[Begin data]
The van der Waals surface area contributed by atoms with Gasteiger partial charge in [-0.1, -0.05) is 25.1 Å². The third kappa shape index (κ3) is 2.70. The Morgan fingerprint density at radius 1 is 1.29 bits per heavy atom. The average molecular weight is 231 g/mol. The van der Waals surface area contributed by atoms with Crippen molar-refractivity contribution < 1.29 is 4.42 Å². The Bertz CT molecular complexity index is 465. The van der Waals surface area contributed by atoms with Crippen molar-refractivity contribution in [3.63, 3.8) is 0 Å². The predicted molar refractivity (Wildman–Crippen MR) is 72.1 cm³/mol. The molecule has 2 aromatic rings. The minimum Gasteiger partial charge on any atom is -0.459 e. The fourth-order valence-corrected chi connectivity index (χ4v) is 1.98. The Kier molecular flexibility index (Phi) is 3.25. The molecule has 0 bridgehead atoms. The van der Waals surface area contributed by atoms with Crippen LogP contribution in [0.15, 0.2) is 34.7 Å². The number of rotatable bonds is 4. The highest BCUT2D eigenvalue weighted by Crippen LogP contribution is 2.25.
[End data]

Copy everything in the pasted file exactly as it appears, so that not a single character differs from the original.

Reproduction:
The van der Waals surface area contributed by atoms with Gasteiger partial charge in [-0.1, -0.05) is 25.1 Å². The third kappa shape index (κ3) is 2.70. The Morgan fingerprint density at radius 1 is 1.29 bits per heavy atom. The average molecular weight is 231 g/mol. The van der Waals surface area contributed by atoms with Crippen molar-refractivity contribution < 1.29 is 4.42 Å². The Bertz CT molecular complexity index is 465. The van der Waals surface area contributed by atoms with Crippen molar-refractivity contribution in [3.63, 3.8) is 0 Å². The predicted molar refractivity (Wildman–Crippen MR) is 72.1 cm³/mol. The molecule has 2 aromatic rings. The minimum Gasteiger partial charge on any atom is -0.459 e. The fourth-order valence-corrected chi connectivity index (χ4v) is 1.98. The Kier molecular flexibility index (Phi) is 3.25. The molecule has 0 bridgehead atoms. The van der Waals surface area contributed by atoms with Crippen LogP contribution in [0.15, 0.2) is 34.7 Å². The number of rotatable bonds is 4. The highest BCUT2D eigenvalue weighted by Crippen LogP contribution is 2.25.